“So, the wedding was supposed to be in June. A lot of Eoin and my friends are musicians. Eoin and Rita had intended to have us sing Lovely Day by Bill Withers at the wedding. Obviously the wedding couldn’t go ahead, but Eoin had a very small gathering on the day of it – the lockdown was still on so it had to be small – out at his house. I wanted to make something for them to show my appreciation, but also, I’m a broke musician [laughs]. So the best gift in that situation is music! [laughs]. So what I did is two weeks before the day the wedding was meant to be on, I contacted a bunch of people who are friends of Eoin and Rita. There was Shane May, who I also gig with every Sunday, Graham Mitchell, Elisabeth Moen, who’s from Iowa but comes over to Ireland super-regularly and gigs over here, she’s amazing! A duo called KC Vik, another Tullamore man called Barry Quinn – Barry ‘Jimbo’ Quinn to his friends! – a Dublin singer called Aaron Rowe, Gaolbyrd, and Amy Naessens. So got them all together two weeks beforehand, and asked them to submit their vocals to me. Obviously everything had to be done remotely, so everybody recorded their vocals at home. I created all the music, then added their vocals on top, and mixed it all. Then what I did was I uploaded it to YouTube on the day and I just sent the link to Eoin and Rita. And they shared it from there. So it’s a performance of Lovely Day with a lot of their close musician friends as the lead-singers on it. The video is a split-screen video of us all doing our different parts of it. I spent the night before what would have been the day of the wedding up until 10 am, I stayed up all night editing because I’m new to editing videos! [laughs]. And my stupid computer couldn’t handle the programme I was using, it was taking up too much RAM or whatever. I stayed awake all night, but it was so worth it. When they got it, Eoin called me and he screamed down the phone at me [laughs]. They were delighted with it. And obviously it was super-fun for me to get to work with some many close friends, but I think it was quite a special present for the lovely couple as well. Great craic.”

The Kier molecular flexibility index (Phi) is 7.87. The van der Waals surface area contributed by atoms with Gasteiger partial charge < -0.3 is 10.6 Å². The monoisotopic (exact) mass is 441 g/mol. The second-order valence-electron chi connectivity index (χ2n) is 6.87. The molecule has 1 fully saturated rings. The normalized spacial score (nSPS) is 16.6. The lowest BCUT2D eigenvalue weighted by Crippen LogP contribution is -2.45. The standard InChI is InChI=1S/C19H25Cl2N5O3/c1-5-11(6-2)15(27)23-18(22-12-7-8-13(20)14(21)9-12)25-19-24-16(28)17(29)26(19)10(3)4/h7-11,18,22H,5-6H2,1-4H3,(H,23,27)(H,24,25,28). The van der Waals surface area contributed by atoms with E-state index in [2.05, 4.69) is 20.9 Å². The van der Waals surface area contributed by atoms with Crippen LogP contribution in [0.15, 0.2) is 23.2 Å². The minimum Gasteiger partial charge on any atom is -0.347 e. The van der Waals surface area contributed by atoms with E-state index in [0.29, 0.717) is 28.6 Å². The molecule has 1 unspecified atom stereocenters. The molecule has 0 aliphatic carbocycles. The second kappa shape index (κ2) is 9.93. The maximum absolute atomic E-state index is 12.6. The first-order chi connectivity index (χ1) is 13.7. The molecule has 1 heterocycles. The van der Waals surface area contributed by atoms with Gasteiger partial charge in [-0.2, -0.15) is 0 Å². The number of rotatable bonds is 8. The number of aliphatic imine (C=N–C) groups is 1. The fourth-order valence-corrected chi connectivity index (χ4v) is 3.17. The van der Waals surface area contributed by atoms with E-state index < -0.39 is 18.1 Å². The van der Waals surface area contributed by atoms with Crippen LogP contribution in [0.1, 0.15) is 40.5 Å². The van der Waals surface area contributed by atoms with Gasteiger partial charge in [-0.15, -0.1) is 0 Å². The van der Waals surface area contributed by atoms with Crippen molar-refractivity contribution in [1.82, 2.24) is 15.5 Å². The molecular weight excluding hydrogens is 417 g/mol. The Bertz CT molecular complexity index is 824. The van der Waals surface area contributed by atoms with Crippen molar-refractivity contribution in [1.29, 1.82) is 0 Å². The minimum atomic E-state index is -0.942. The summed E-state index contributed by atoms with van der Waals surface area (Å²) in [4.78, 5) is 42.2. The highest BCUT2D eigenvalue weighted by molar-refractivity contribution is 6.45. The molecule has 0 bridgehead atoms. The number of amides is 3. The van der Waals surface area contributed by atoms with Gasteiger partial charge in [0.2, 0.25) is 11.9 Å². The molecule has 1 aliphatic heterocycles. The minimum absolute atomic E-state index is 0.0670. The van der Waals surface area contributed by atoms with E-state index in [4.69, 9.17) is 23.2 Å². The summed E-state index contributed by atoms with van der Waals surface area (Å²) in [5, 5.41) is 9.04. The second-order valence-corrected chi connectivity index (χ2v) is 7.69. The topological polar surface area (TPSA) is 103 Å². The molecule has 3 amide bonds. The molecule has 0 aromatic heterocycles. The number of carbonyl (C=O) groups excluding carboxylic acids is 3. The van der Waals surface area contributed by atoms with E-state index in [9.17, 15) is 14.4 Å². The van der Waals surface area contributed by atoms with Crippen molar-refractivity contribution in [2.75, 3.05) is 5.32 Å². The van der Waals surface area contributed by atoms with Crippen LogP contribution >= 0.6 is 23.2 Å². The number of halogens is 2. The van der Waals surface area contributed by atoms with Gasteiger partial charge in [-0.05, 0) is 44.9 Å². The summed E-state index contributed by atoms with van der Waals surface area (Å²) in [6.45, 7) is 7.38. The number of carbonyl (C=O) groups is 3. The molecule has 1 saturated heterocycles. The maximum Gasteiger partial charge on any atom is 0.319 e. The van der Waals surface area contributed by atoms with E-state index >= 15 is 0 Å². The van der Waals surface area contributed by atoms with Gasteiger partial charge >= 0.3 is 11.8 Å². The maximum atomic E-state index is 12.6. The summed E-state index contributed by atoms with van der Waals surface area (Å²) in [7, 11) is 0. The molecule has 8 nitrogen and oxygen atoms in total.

One of Niamh’s most recent YouTube posts is an incredible mash-up of Day Tripper by the Beatles and Seven Nation Army from The White Stripes. I wondered how Niamh came up with the idea to merge any two songs in the first place? Niamh plays everything on this herself, and it’s phenomenal. I asked her if she’s this good because she’s some kind of musical genius, because of witchcraft, or because of a lot of planning and practise, trial and error?